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Your Oasis on Flame Lake


At our twentieth high-school reunion last summer, BiDi and Devera were both voted "Least Changed." They pranced around the stage giggling, pumping their cheap little trophies in the air like they had won the Stanley Cup or something.

BiDi did look good, standing on tiptoe in red high-heeled shoes with no backs, her tight little body squeezed into this red leather dress. ("It's leatherlike," she explained later while we stood eating Triscuits and Colby cheese at the buffet table, "and I sweat three pounds off every time I wear the thing.")

Devera looks the same in the face--she should, the jars of Noxema she pickles herself in--but you can't tell me her body looks like it did when she was doing back flips on the Rebelettes squad. When she's got her clothes off, you have to wonder: How does skin pucker around a butt like that? When did her breasts take that drop in altitude?

If I asked her, she'd probably say something like, "If you don't like the view, don't look."

The thing is, I do. I'm just curious about gravity's toll is all.

Once we were dancing at King Olaf's Hideway and I said whoa, no more of that shimmying--all that loose flesh is going to pop me in the face. She just about popped me in the face after I said that, but instead she grabbed the car keys right out of my sports-coat pocket and gunned out of the parking lot, the gravel under the wheels flying like confetti. I had to hitch a ride home with Glen Pauley, an insurance agent who likes to talk about his work, as if normal people are fascinated by actuarial tables and annuities.

Devera married me the day after her twenty-first birthday. We both were going to White Falls State, but she had been thinking of transferring her credits to "somewhere exotic"--the Sorbonne or the University of Cairo or UCLA"--but then her dad, Evan "Fair Shake" Bergdahl, was robbed and pistol-whipped (with a toy gun, but Dad Evan said when you're smacked in the face you can't tell the difference between real and fake). After that, Devera put her plans of exotic study on "temporary hold" and decided to stay home.

"Always remember," Devera reminds me, holding up two crossed fingers, "Daddy and I are like this."

I always answer back with my standard joke. "Easy for him, he's not married to you."

They caught the guy who robbed Dad Evan; he was holed up in a shack on Uncle's Lake, ice-fishing and drinking Champale. They arrested him on a bunch of charges, including assault, robbery, and fishing without a license. They must have tagged him for exceeding the limit, too--Sheriff Buck told me there were over two dozen northerns and crappies swimming around in pails in that icehouse. At his trial I wanted to ask the guy what he used for bait but Dad Evan would not understand any mingling with the accused. He takes loyalty very seriously, and I take my new-model Caddies and the future ownership of Viking Automotive pretty seriously myself. I'm in line to run Viking Appliance and Norse Man Liquors, too, but it's the dealership I care most about, being a natural at car sales. So of course, I just sat there quietly in the courtroom, bored, with Devera and her hysterical mother, Helen.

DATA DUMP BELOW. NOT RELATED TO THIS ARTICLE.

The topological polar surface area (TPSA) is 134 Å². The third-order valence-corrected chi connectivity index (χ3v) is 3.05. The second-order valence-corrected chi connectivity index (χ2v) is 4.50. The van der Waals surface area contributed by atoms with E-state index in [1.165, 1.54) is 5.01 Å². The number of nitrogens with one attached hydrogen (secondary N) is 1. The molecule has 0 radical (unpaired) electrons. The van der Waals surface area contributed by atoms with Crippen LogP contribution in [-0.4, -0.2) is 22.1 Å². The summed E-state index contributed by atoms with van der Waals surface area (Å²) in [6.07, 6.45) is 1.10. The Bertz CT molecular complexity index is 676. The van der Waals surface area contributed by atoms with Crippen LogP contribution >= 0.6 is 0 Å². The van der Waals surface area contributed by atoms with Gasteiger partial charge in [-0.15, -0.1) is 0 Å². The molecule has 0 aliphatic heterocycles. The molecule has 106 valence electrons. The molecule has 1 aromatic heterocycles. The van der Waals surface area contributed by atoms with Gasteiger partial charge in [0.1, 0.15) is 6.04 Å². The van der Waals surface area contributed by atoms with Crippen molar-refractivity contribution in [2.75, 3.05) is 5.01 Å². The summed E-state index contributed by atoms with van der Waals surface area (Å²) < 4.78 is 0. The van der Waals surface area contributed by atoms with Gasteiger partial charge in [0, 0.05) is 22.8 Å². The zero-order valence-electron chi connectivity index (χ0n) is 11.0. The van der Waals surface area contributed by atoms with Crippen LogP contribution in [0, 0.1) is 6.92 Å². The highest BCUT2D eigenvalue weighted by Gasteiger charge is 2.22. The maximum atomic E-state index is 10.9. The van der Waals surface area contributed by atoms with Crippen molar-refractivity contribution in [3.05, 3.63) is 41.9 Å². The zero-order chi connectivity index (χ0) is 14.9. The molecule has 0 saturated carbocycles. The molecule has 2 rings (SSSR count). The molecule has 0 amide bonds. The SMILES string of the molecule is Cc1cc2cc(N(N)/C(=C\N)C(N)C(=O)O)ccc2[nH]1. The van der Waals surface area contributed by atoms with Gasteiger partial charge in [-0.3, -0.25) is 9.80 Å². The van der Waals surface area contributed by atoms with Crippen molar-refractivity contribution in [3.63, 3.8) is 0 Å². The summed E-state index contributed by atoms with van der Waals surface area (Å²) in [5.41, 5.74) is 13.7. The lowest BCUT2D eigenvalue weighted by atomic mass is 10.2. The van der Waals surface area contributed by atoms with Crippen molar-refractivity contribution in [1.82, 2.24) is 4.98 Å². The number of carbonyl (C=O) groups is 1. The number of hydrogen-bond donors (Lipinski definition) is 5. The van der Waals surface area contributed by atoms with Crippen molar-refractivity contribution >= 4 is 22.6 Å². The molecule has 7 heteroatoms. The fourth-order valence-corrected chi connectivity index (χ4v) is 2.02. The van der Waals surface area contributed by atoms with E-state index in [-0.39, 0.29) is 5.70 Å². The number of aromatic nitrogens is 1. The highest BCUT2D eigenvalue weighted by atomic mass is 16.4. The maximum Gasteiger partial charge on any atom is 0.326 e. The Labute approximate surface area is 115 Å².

"Just look at that man," she'd say, shredding Kleenex like a hamster. "If he's not put away for life, he'll come after us for the final revenge."

The poor guy was French-Canadian, and his accent, you can bet, added a couple of years onto his sentence. Around White Falls, people tend to think you can judge a book by its cover and foreign accents are most often up to something.

After our wedding reception, Dad Evan and Helen drove us out to a three-bedroom ranch house on Flame Lake. The front door was wrapped in ribbon like a present and Dad Evan tossed me the deed like it was spare change. Dad Evan likes to give big presents away as if he's doing nothing more than picking up a check for pie and coffee. It burns me--his Mr. Casual act--so I go right along with it, like it's no big deal. Of course, as a bridegroom of twenty-two, I hadn't figured this out yet and I jumped right along with Devera, hugging and kissing him like he was Monte Hall.

Last fall we bought a bigger lot and built a new house--five bedrooms and a sauna in the basement--on the east side of the lake, because Devera thought it was time to move up. My wife keeps our upward mobility on a tight schedule.

At thirty-nine, Devvie is going through an early midlife crisis. It's harder on me than our daughter's puberty. The things I'm sure would please her--a "greatest hits" disco CD, a bottle of Jungle Gardenia--now make her cry or get mad. She says things like, "Have I ossified?"

To answer her I sniff the air. "I thought I smelled something."

She started taking some night courses (she says just because she earned a degree doesn't mean she learned anything) and she takes a book wherever she goes. She tried to read at the dinner table, and even my daughters backed me up in letting her know there is a limit to rudeness.

I'm hoping it's a passing stage. When we moved to the new house, she threw out her little plastic "Least Changed" trophy, saying she now considered that award an insult. I've noticed BiDi still has hers in the glass-and-walnut display case Sergio built for Franny's hockey honors.